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Proposed NY Cosmos stadium raises questions on NASL ambitions - National Soccer

Proposed NY Cosmos stadium raises questions on NASL ambitions - National Soccer

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The world-class 25,000-seat, $400 million Long Island stadium proposed by the New York Cosmo

The world-class 25,000-seat, $400 million Long Island stadium proposed by the New York Cosmo

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Published by: gamypoet3380 on Jul 27, 2014
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Proposed NY Cosmos stadium raises questions on NASLambitions - National Soccer 
The world-class 25,000-seat, $400 million Long Island stadium proposed by the New York Cosmoslast week raises questions about the ambitions of the Cosmos and the second division North American Soccer League (NASL), in which they'll play in 2013."We expect to field a team that will feature comparable talent as MLS franchises in a few short years," said New York Cosmos CEO Erik Stover.The Belmont Park stadium is a potential venue for World Cup and Olympic qualifying matches forthe U.S. national teams, international exhibition games, U.S. Open Cup matches and NCAA games.In fact, the proposed stadium seems a lot more like a first division facility than a second division venue, particularly as Major League Soccer's D.C. United and New England Revolution don't evenhave their own stadiums. Furthermore, MLS has been trying to install a second franchise in NYCwith a $300 million stadium in Flushing Meadows-Corona Park to rival the New York Red Bulls, butwithout visible results."We plan to develop an iconic project for the region and build a state-of-the-art stadium that willmake Nassau County and the entire region proud," said Seamus O'Brien, Chairman and investor of the New York Cosmos.Last summer, O'Brien entered the re-emerging Cosmos, owned by Saudi Arabia-based Sela Sport, inNASL to begin play in the second half of 2013 with home games at Hofstra University. At the time,NASL CEO and Traffic Sports USA president Aaron Davidson told me that the Cosmos will "lead theleague through the second stage of evolution and growth," indicating higher ambitions for NASL.Davidson also said that the nine-team league, entering it's third year of operation in 2013, will standat 14 teams by 2014 and continue to expand."Every pro league in North America needs 30-plus teams in order to make pro soccer relevant acrossthe region," said Davidson.Will NASL compete with MLS?Rumors are swirling that NASL may compete for dominance with MLS, recently harshly criticized byFIFA president Sepp Blatter on December 28.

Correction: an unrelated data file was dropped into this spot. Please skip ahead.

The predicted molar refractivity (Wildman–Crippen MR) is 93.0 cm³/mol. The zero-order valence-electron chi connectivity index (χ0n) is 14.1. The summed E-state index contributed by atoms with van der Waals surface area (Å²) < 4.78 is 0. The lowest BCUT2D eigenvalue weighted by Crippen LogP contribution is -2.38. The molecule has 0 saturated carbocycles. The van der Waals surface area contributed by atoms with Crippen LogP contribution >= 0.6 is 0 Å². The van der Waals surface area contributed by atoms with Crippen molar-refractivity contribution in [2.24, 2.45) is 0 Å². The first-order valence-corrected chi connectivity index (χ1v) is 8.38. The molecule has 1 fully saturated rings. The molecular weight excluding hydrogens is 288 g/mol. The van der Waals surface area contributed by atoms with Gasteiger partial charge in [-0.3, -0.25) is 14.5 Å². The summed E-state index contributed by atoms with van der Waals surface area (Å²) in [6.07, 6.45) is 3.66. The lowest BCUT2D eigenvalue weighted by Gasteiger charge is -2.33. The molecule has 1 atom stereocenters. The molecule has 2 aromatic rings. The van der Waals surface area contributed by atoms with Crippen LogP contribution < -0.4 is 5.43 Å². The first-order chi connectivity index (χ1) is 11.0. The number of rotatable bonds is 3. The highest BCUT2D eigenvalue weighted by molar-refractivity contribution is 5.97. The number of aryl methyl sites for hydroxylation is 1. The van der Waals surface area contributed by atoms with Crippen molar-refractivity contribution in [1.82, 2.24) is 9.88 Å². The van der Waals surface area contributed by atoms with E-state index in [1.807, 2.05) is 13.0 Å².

"[The USA has] no very strong professional league, they have just the MLS," said Blatter. "They havenot professional leagues that are recognized by the American society. It is a question of time, Ithought, when we had the World Cup in 1994, but now we are 18 years in and it should have beendone now. They are still struggling."But Davidson's standards for a second division team may simply be closer to Blatter's concept of asecond division league in the richest country in the world. If that quality makes MLS look like asecond division league, then it's up to MLS to double-down on progress to achieve the internationalstandards of an elite first division league. While the quality of some MLS teams has grown by leapsand bounds and beautiful new stadiums and passionate fans groups have emerged and officiatingimproved, the overall quality of player still hold the league back and TV ratings are not what theyshould be. MLS has tight salary caps, no free agency, spring-to-fall schedule, nopromotion/relegation, rewards for under-performing teams and all of these areas are opportunitiesfor improvement.Davidson has strongly advocated clarity and cooperation between the various U.S. divisions anddevelopment systems and more player movement between the leagues, as done throughout the restof the world."People should be thrilled about what we're doing with NASL and the second division," saidDavidson. "Everyone needs to know their role in the game in this country and we're going to have towork really hard to define the role of the youth clubs, amateur clubs, fourth division, third division,second division and first division. People need to feel like they're part of the system."The Cosmos stadium complex proposalThe NY Cosmos submitted an economic development proposal to the State of New York for astadium at Elmont Town Crossing complete with nine new restaurants, 250,000 square feet of retailspace, a 175-room hotel, a Cosmos museum, and a new 4.3 acre public park for the community at acost of over $400 million. A soccer field will be built at the park and be open to local soccer teams,with the Cosmos also providing $2.5 million for development of community soccer fields.If approved, shovels will break ground in 2014, and the stadium would be completed and ready forplay in spring 2016 with the retail portion opening in fall 2015. The project would create more than500 construction jobs and over 3,000 full-time permanent jobs, which certainly makes local officials very excited about the Cosmos and their proposal."The NY Cosmos plan is a big win for Belmont and Elmont," said Sandra Smith, Chair of the ElmontCoalition for Sustainable Development. "Their proposal revitalizes our community, creates jobs andexpands the tax base. I can only think of one word to describe a plan that brings soccer, shopping, acommunity park and hotel to Elmont: GOAL!"Supporting the community Achieving public support by supporting the public with needs such as athletic fields for children iskey in a failing economy with massive unemployment and foreclosures and school funding cuts.Connecting community youth soccer to the professional game is also critical. While soccer is the No.1 youth sport in the United States, the high cost of proper club development prices the vast majorityof the population out of the competitive game at even the youngest age groups, where the critical